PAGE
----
A few key mortgage rates went up today. Average interest rates for 15- and 30-year fixed rate mortgages both increased, while 5/1 adjustable-rate mortgages also inched higher. Mortgage rates always fluctuate, but are currently lower than they have been in years. Because of this, now might be a good time to lock in a low fixed-rate. As always, review your personal finances and goals and shop around to find the best home loan for your needs.
Here are mortgage rates for different styles of loan
30-year fixed-rate mortgages
The 30-year fixed-mortgage rate average is 3.08%, which is a growth of 7 basis points compared to one week ago. (A basis point is equivalent to 0.01%.) The most common loan term is a 30-year fixed mortgage. A 30-year fixed mortgage will usually have a higher interest rate than a 15-year fixed rate mortgage — but also a lower monthly payment. You won’t be able to pay off your house as quickly and you’ll pay more interest over time, but a 30-year fixed mortgage is a good option if you’re looking to minimize your monthly payment.
15-year fixed-rate mortgages
The average rate for a 15-year, fixed mortgage is 2.38%, which is an increase of 7 basis points from seven days ago. You’ll definitely have a higher monthly payment with a 15-year fixed mortgage compared to a 30-year fixed mortgage, even if the interest rate and loan amount are the same. But a 15-year loan will usually be the better deal, if you can afford the monthly payments. You’ll typically get a lower interest rate, and you’ll pay less interest in total because you’re paying off your mortgage much quicker.
5/1 adjustable-rate mortgages
A 5/1 ARM has an average rate of 3.11%, a climb of 9 basis points from seven days ago. With an ARM mortgage, you’ll typically get a lower interest rate than a 30-year fixed mortgage for the first five years. However, you might end up paying more after that time, depending on the terms of your loan and how the rate changes with the market rate. Because of this, an ARM might be a good option if you plan to sell or refinance your house before the rate changes. Otherwise, shifts in the market means your interest rate could be significantly higher once the rate adjusts.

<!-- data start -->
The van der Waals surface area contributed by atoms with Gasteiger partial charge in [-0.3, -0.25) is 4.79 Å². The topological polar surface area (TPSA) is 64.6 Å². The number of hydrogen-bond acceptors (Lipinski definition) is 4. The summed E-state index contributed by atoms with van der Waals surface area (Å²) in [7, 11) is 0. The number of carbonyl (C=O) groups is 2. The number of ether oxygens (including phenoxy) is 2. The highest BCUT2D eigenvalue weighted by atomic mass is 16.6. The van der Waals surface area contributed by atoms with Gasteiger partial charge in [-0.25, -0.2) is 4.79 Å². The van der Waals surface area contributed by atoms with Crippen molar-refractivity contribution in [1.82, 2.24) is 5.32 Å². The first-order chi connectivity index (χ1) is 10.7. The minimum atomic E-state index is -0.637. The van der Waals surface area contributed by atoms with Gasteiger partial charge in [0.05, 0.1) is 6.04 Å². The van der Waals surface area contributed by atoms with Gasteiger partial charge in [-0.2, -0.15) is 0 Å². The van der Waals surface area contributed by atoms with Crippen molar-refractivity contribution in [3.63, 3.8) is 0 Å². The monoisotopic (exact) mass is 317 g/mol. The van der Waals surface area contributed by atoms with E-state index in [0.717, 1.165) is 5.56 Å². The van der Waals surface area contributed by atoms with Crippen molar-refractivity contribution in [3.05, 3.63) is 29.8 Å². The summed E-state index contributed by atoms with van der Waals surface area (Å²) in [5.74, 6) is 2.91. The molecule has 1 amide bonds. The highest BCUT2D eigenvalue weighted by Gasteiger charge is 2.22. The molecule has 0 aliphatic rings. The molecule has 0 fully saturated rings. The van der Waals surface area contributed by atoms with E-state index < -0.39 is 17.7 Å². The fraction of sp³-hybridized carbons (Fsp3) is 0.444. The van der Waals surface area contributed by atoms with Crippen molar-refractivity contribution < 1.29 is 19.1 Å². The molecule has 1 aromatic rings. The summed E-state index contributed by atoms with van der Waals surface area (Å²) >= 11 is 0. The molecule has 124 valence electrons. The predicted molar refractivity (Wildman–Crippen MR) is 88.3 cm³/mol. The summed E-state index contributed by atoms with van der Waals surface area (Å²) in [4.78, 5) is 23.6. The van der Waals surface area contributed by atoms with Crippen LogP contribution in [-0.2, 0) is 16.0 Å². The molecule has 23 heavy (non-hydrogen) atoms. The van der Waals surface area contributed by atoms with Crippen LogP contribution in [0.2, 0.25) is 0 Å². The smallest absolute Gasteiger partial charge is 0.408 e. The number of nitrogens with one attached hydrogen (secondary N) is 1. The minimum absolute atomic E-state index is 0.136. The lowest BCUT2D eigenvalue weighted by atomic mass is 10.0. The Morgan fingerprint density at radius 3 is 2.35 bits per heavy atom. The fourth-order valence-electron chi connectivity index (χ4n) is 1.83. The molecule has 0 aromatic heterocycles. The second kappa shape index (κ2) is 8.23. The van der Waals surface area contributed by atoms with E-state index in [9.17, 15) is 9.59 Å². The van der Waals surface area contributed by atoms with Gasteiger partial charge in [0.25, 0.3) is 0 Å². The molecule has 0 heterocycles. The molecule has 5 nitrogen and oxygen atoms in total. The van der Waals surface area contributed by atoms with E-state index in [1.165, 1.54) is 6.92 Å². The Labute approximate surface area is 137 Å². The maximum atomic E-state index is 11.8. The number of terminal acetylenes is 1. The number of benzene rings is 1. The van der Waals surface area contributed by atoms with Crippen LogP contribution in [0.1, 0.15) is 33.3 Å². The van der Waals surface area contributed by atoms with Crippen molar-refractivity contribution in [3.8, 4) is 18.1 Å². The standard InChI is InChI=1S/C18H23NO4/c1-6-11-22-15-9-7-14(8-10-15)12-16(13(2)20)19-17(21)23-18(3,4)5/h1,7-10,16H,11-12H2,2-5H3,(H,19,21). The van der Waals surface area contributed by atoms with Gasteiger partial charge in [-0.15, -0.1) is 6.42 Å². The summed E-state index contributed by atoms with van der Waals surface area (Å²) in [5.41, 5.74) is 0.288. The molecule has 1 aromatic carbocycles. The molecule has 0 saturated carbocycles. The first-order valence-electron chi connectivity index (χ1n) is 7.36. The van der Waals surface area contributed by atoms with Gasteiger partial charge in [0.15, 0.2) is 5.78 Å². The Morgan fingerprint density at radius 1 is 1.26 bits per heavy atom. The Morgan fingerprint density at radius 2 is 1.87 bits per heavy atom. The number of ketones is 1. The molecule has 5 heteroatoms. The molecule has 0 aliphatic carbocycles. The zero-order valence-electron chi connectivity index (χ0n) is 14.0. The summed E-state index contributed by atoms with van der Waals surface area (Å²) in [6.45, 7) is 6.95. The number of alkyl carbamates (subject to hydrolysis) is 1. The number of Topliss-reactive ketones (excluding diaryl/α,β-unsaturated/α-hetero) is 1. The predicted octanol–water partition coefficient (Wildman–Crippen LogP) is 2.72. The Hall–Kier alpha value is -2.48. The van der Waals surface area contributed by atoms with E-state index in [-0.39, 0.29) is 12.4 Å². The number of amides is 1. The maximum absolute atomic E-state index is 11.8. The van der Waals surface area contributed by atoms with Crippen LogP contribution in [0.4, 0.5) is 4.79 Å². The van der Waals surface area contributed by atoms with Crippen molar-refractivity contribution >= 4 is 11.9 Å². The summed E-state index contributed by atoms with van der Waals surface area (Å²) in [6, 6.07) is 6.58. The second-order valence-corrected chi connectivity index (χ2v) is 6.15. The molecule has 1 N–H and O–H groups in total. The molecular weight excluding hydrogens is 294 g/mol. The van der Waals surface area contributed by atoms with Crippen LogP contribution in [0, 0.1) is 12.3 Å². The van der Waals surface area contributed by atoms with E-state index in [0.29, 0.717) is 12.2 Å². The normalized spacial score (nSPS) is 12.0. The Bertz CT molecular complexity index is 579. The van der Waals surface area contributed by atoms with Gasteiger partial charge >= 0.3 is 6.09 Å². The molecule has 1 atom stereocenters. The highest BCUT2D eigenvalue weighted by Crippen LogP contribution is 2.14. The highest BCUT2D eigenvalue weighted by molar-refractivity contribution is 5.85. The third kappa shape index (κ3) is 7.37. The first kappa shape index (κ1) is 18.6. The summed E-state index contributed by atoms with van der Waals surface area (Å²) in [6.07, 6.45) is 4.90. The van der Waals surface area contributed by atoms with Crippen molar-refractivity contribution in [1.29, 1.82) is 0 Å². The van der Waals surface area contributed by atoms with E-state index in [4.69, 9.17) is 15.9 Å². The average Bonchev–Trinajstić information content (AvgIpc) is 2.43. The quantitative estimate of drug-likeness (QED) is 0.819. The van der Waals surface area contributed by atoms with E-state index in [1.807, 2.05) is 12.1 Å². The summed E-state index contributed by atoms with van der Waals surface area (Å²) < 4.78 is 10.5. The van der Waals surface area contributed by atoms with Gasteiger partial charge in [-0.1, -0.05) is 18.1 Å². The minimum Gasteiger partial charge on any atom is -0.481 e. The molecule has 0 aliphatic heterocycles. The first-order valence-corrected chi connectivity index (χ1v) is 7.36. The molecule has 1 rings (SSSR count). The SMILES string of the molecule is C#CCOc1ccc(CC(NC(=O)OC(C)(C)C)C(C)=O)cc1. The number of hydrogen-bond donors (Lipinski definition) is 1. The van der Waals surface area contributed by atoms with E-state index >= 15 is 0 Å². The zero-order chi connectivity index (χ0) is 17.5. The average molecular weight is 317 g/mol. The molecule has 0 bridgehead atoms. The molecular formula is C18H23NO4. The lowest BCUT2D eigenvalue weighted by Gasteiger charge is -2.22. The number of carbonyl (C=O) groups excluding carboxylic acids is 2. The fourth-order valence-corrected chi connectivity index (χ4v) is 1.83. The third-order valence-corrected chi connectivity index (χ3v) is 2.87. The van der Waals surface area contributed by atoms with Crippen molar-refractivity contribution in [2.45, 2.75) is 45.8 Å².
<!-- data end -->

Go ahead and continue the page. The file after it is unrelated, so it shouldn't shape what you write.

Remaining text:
Mortgage rate trends
We use data collected by Bankrate, which is owned by the same parent company as CNET, to track daily mortgage rate trends. This table summarizes the average rates offered by lenders across the country:
Average mortgage interest rates
|30-year jumbo mortgage rate||2.80%||2.80%||N/C|
|30-year mortgage refinance rate||3.07%||2.99%||+0.08|
Rates as of Sept. 3, 2021.
How to shop for the best mortgage rate
You can get a personalized mortgage rate by reaching out to your local mortgage broker or using an online calculator. When shopping around for home mortgage rates, think about your goals and current financial situation. Specific interest rates will vary based on factors including your credit score, down payment, debt-to-income ratio and loan-to-value ratio. Having a good credit score, a higher down payment, a low DTI, a low LTV or any combination of those factors can help you get a lower interest rate. Aside from the interest rate, other factors including closing costs, fees, discount points and taxes might also impact the cost of your home. Be sure to talk to several different lenders — for example, local and national banks, credit unions and online lenders — and comparison-shop to find the best mortgage for you.
What’s the best loan term?
When picking a mortgage, remember to consider the loan term, or payment schedule. The mortgage terms most commonly offered are 15 years and 30 years, although you can also find 10-, 20- and 40-year mortgages. Another important distinction is between fixed-rate and adjustable-rate mortgages. For fixed-rate mortgages, interest rates are fixed for the life of the loan. For adjustable-rate mortgages, interest rates are the same for a certain number of years (usually five, seven or 10 years), then the rate changes annually based on the market rate.
When choosing between a fixed-rate and adjustable-rate mortgage, you should think about how long you plan to live in your house. Fixed-rate mortgages might be a better fit if you plan on staying in a home for a while. Fixed-rate mortgages offer greater stability over time compared to adjustable-rate mortgages, but adjustable-rate mortgages might offer lower interest rates upfront. However you could get a better deal with an adjustable-rate mortgage if you only have plans to keep your house for a couple years. There is no best loan term as a rule of thumb; it all depends on your goals and your current financial situation. Be sure to do your research and understand your own priorities when choosing a mortgage.